Gudi Padva (Marathi: गुढी पाडवा Gudī Pāḍavā also known as Ugadi in Telugu), is the Marathi name for Chaitra Shukla Pratipada. It is celebrated on the first day of the Chaitra month to mark the beginning of the New Year according to the Luni – Solar Hindu calendar. This day is also the first day of Chaitra Navratri and Ghatasthapana; also known as Kalash Sthapana, is done on this day. The practice of raising the Gudi was started by Shivaji Maharaj to welcome the New Year and symbolizes victory “Vijay Dhwaj”. Since then this culture of raising Gudi’s has been followed in and around the strong holds of the Maratha kingdom.

In south India, first day of the bright phase of the moon is called pāḍya. Konkani Hindus variously refer to the day as संसरपाडवो or संसरपाड्यॆ (saṁsāra ‘pāḍavo/ saṁsāra pāḍye) संसार (saṁsāra) being a corruption of the word संवत्सर (saṁvatsara). Konkani Hindus in Karnataka also refer to it as उगादि, ಯುಗಾದಿ(ugādi).

Gudi Padva in other States Known as Guḍī Pāḍavā (“Gudhee Paadavaa”) in Maharashtra, this festival is also known as

  • Samvatsar Padvo among Hindu Konkanis of Goa and Konkani diaspora in Kerala.
  • Yugadi among the rest of Konkani diaspora in Karnataka and Ugadi in Andhra Pradesh and Navreh or Navreh amongst Kashmiri Pandits.

In other parts of India this festival is celebrated during :

  • Ugadi in Andhra Pradesh.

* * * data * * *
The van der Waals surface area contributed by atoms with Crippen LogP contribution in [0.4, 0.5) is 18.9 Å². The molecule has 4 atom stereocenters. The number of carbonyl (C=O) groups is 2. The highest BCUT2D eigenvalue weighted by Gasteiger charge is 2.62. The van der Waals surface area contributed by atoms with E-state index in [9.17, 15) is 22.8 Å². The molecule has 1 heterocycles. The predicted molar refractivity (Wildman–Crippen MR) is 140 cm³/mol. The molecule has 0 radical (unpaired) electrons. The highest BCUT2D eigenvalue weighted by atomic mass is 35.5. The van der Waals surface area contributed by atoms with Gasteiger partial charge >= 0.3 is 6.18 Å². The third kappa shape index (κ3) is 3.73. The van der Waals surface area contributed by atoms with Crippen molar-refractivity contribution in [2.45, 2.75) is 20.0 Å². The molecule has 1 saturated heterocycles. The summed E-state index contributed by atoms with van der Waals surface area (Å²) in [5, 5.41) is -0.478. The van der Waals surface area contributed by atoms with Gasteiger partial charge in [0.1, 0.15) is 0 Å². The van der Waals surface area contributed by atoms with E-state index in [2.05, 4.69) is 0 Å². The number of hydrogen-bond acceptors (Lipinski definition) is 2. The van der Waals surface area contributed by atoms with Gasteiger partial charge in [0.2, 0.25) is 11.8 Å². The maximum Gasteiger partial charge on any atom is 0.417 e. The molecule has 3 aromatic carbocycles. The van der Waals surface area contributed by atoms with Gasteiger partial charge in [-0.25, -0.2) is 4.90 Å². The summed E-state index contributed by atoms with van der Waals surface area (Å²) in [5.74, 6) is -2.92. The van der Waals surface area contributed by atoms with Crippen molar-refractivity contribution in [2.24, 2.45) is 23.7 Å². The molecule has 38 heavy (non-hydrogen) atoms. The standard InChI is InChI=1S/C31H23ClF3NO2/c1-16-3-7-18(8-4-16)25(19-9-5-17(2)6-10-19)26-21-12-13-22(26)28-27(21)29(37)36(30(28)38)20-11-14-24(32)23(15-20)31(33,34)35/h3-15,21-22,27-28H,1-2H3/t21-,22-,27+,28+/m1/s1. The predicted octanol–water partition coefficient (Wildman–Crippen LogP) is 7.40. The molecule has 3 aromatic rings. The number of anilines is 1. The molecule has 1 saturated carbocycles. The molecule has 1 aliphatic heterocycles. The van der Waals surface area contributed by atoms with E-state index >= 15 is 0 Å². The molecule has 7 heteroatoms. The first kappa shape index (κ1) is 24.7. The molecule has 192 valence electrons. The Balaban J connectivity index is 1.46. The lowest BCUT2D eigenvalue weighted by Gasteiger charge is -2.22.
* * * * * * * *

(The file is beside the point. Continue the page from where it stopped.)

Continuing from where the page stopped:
• Yugadi in Karnataka.
  • Cheti Chand among the Sindhi people.

In Indonesia is the day is celebrated Balinese New Year . One of the important days in Bali, Indonesia is Nyepi , the Balinese New Year. It is without doubt one of the quietest New Year Celebration on Earth.The date of this unique day of silence alters depending on the Balinese Calendar , the Saka, which is 78 years behind the Gregorian calendar and follows a lunar sequence.


This new moon day has special meaning from Astronomy point of view. The Sun is supposed to be in first point of Aries, which is first sign of Zodiac and is a natural beginning of Spring. Many civilizations have known this. People of ancient Egypt knew this and Nowruz (literally New Day) in Persia is also based on this observation. The Sun however may not be exactly in Aries due to Lunar month. This is adjusted by adding an “Adhik” (Literally an extra) Lunar month every three years to ensure New Year Day (Gudhee Padwa) indeed matches observed season.


India is a predominantly agrarian society. Thus celebrations and festivals are often linked to the turn of the season and to the sowing and reaping of crops. This day marks the end of one agricultural harvest and the beginning of a new one. In this context, the Gudi Padwa is celebrated at the end of the Rabi season.


This day also commemorates the commencement of the Shaka calendar after Gautami Putra Satakarni, also known as Shalivahan defeated Sakas in battle in 78 A.D.


According to the Brahma Purana, this was the day in which Lord Brahma created the universe after Pralaya and the Kaal (Time) began its march from this day onwards.


On this day, the sun assumes a position above the point of intersection of the equator and the meridians. According to the Hindu calendar, this marks the commencement of the Vasanta Ritu or the spring season.


On Guḍī Paḍava, a gudi is found sticking out of a window or otherwise prominently displayed in traditional Maharashtrian households. Bright green or yellow cloth adorned with brocade (zari) tied to the tip of a long bamboo over which gaathi (sugar crystals), neem leaves, a twig of mango leaves and a garland of red flowers is tied. A silver or copper pot is placed in the inverted position over it. Altogether, it is called as Gudi. It is hoisted outside the house, in a window, terrace or a high place so that everybody can see it.